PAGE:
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Coordinated coexpression of two vomeronasal receptor V2R genes per neuron in the mouse

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Ishii,  Tomohiro
Department of Molecular Neurogenetics, Max Planck Institute of Biophysics, Max Planck Society;

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Mombaerts,  Peter
Department of Molecular Neurogenetics, Max Planck Institute of Biophysics, Max Planck Society;

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Citation

Ishii, T., & Mombaerts, P. (2011). Coordinated coexpression of two vomeronasal receptor V2R genes per neuron in the mouse. Molecular and Cellular Neuroscience, 46(2), 397-408.


Cite as: http://hdl.handle.net/11858/00-001M-0000-0024-D611-9
Abstract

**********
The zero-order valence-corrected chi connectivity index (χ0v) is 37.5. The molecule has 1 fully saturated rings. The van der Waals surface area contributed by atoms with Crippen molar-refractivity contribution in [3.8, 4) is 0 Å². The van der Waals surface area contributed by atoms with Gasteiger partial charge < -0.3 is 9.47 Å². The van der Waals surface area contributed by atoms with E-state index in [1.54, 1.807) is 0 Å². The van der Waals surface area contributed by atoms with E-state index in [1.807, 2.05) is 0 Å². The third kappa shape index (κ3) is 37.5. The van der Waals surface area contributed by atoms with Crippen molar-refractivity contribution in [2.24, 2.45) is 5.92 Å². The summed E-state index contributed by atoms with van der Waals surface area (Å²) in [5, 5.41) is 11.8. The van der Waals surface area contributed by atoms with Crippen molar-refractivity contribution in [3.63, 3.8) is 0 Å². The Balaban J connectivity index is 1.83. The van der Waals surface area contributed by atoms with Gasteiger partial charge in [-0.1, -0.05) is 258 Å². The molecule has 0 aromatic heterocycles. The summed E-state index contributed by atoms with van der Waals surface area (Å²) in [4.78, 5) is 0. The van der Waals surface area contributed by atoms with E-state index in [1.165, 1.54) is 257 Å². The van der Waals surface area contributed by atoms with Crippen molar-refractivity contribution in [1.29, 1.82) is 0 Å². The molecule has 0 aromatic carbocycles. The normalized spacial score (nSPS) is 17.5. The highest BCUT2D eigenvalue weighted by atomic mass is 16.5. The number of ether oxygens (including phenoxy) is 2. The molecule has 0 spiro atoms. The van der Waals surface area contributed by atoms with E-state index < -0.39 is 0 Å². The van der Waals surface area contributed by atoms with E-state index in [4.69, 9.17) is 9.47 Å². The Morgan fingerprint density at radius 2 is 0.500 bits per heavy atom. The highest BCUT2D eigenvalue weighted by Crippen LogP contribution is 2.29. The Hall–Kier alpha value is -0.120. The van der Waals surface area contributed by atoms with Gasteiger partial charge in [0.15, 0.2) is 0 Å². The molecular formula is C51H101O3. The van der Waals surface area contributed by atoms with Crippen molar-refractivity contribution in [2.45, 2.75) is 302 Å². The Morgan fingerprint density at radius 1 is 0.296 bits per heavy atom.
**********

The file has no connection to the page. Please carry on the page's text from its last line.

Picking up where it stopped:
The detection of chemosensory stimuli by the sensory neurons of the mouse vomeronasal organ (VNO) is mainly mediated by seven-transmembrane receptors that are encoded by two large gene repertoires, V1R and V2R. The mouse genome contains 122 intact V2R genes, which can be grouped in four families by sequence homology: families A, B, and D (115 genes), and family C (7 genes). Vomeronasal sensory neurons (VSNs) in the basal layer of the VNO epithelium coexpress two V2R genes in non-random combinations: one family-ABD V2R gene together with one family-C V2R gene, such as Vmn2r1 (29% of basal VSNs) or Vmn2r2 (52%). This coordinated coexpression may contribute to the highly specialized sensory response profiles of VSNs, for instance by heterodimerization of a family-ABD with a family-C V2R. The mechanisms that regulate this coordinated cooexpression of two V2R genes per basal VSN are not understood. Among possible models are a sequential and dependent model of expression; a model of random combinations of expression followed by cellular selection of VSNs with appropriate combinations; and a model of direct coordination of gene expression by another gene family such as genes encoding transcription factors. Here, we describe two novel mouse strains with targeted mutations in the family-ABD V2R gene V2rf2 that begin to provide insight into this problem. We observe that the great majority of VSNs that express intact V2rf2 coexpress Vmn2r1 immunoreactivity, and that the percentage of Vmn2r1 coexpression increases from 3 to 10 wk. Having established this tight coexpression of V2rf2 with Vmn2r1, we then asked if it is maintained when the coding sequence of V2rf2 is deleted. We find that the number of VSNs expressing a locus with a targeted deletion in the coding sequence of V2rf2 that is likely a null mutation, is similar to the number of VSNs that express intact V2rf2. But 25% of these VSNs coexpress another family-ABD V2R, which is consistent with the absence of negative feedback from the mutated V2rf2 locus. Interestingly, 9.5% of VSNs expressing the targeted deletion of V2rf2 now coexpress Vmn2r2. Finally, the marginal region of the VNO epithelium, where immature VSNs are concentrated, has more RNA of family-ABD V2R genes than of family-C genes in postnatal wild-type mice. Our results are most consistent with the sequential and dependent model for the coordinated coexpression of two V2R genes per basal VSN.